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Climate Poker - A Journey to Our Precious Planet

Climate Poker - A Journey to Our Precious Planet

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Published by Stefan Thiesen
Climate Poker is a Potpurri of some work I did in Bioastronomy (Search for life in the universe) and Climate Policy research. The connection? Well - the survival factor is the main factor determining the number of civilizations existing in the universe, and we are not a good example... Anyway - the book contains some musings about planetary climate evolution, internal and external parameters influencing the long-term evolution of atmospheres, and it also gets a bit onto the activist side. I also show that one of the world's leading examples of regional climate policies was little more than political marketing. I hate it. Lies are the foundation of the marketing civilization we have become. The problem is that people have a tendency to believe what they want to believe - and they especially want to believe their own lies.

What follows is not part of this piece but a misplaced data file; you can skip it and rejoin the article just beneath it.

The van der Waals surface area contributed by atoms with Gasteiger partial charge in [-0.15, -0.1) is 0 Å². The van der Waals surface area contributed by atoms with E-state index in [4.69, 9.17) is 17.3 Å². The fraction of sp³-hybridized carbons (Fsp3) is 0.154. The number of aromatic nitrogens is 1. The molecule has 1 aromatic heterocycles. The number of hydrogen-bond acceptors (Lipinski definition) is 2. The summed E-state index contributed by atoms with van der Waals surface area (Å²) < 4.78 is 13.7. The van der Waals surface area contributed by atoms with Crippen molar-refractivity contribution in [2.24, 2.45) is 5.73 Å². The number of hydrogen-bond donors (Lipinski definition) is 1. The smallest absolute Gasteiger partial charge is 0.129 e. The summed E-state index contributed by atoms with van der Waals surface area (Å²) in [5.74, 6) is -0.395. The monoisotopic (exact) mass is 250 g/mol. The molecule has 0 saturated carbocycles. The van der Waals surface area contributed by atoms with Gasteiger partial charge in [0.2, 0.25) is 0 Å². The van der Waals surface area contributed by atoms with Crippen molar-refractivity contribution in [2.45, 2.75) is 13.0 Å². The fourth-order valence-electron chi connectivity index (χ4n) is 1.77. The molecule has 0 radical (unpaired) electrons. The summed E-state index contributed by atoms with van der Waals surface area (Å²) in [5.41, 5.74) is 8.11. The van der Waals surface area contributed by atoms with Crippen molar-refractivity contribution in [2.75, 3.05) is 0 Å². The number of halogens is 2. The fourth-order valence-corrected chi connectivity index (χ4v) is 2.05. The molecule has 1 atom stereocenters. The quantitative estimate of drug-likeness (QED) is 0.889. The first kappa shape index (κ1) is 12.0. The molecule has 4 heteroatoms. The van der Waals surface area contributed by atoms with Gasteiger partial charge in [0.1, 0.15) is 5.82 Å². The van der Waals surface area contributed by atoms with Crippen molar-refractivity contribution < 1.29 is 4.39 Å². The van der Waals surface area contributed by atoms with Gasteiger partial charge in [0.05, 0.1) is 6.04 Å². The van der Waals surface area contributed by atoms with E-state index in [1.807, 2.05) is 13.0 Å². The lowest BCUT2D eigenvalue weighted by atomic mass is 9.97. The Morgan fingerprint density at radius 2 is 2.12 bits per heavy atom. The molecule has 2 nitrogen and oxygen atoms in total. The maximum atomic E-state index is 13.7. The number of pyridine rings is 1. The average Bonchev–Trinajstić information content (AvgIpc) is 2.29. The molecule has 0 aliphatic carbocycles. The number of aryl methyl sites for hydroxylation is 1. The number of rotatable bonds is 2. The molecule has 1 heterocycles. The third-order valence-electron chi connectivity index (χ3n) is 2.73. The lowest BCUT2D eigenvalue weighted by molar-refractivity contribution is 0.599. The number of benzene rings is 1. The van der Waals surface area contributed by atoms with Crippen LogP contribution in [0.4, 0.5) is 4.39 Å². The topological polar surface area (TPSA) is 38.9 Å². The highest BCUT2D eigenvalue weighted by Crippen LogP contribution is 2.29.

Climate Poker is a Potpurri of some work I did in Bioastronomy (Search for life in the universe) and Climate Policy research. The connection? Well - the survival factor is the main factor determining the number of civilizations existing in the universe, and we are not a good example... Anyway - the book contains some musings about planetary climate evolution, internal and external parameters influencing the long-term evolution of atmospheres, and it also gets a bit onto the activist side. I also show that one of the world's leading examples of regional climate policies was little more than political marketing. I hate it. Lies are the foundation of the marketing civilization we have become. The problem is that people have a tendency to believe what they want to believe - and they especially want to believe their own lies.

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Published by: Stefan Thiesen on Mar 08, 2009
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10/17/2011

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Münster is Germany’s „bicycle capital“ with a